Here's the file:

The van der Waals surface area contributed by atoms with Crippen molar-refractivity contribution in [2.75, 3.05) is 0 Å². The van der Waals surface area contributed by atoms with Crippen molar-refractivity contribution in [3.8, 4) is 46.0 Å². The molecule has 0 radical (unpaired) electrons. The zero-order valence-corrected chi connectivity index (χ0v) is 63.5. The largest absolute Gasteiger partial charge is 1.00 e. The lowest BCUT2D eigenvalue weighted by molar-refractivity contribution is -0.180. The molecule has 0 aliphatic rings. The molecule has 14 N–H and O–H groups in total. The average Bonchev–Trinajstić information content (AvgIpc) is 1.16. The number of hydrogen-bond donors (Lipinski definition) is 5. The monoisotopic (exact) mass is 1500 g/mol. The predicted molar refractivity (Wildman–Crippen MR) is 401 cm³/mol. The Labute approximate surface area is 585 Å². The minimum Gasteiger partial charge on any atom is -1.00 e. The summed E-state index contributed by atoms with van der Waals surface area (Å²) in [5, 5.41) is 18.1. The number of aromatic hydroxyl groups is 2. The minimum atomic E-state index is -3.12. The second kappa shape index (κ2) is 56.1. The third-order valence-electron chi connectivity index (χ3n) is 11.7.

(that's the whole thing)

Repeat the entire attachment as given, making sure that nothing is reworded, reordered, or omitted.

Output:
The van der Waals surface area contributed by atoms with Crippen molar-refractivity contribution in [2.75, 3.05) is 0 Å². The van der Waals surface area contributed by atoms with Crippen molar-refractivity contribution in [3.8, 4) is 46.0 Å². The molecule has 0 radical (unpaired) electrons. The zero-order valence-corrected chi connectivity index (χ0v) is 63.5. The largest absolute Gasteiger partial charge is 1.00 e. The lowest BCUT2D eigenvalue weighted by molar-refractivity contribution is -0.180. The molecule has 0 aliphatic rings. The molecule has 14 N–H and O–H groups in total. The average Bonchev–Trinajstić information content (AvgIpc) is 1.16. The number of hydrogen-bond donors (Lipinski definition) is 5. The monoisotopic (exact) mass is 1500 g/mol. The predicted molar refractivity (Wildman–Crippen MR) is 401 cm³/mol. The Labute approximate surface area is 585 Å². The minimum Gasteiger partial charge on any atom is -1.00 e. The summed E-state index contributed by atoms with van der Waals surface area (Å²) in [5, 5.41) is 18.1. The number of aromatic hydroxyl groups is 2. The minimum atomic E-state index is -3.12. The second kappa shape index (κ2) is 56.1. The third-order valence-electron chi connectivity index (χ3n) is 11.7.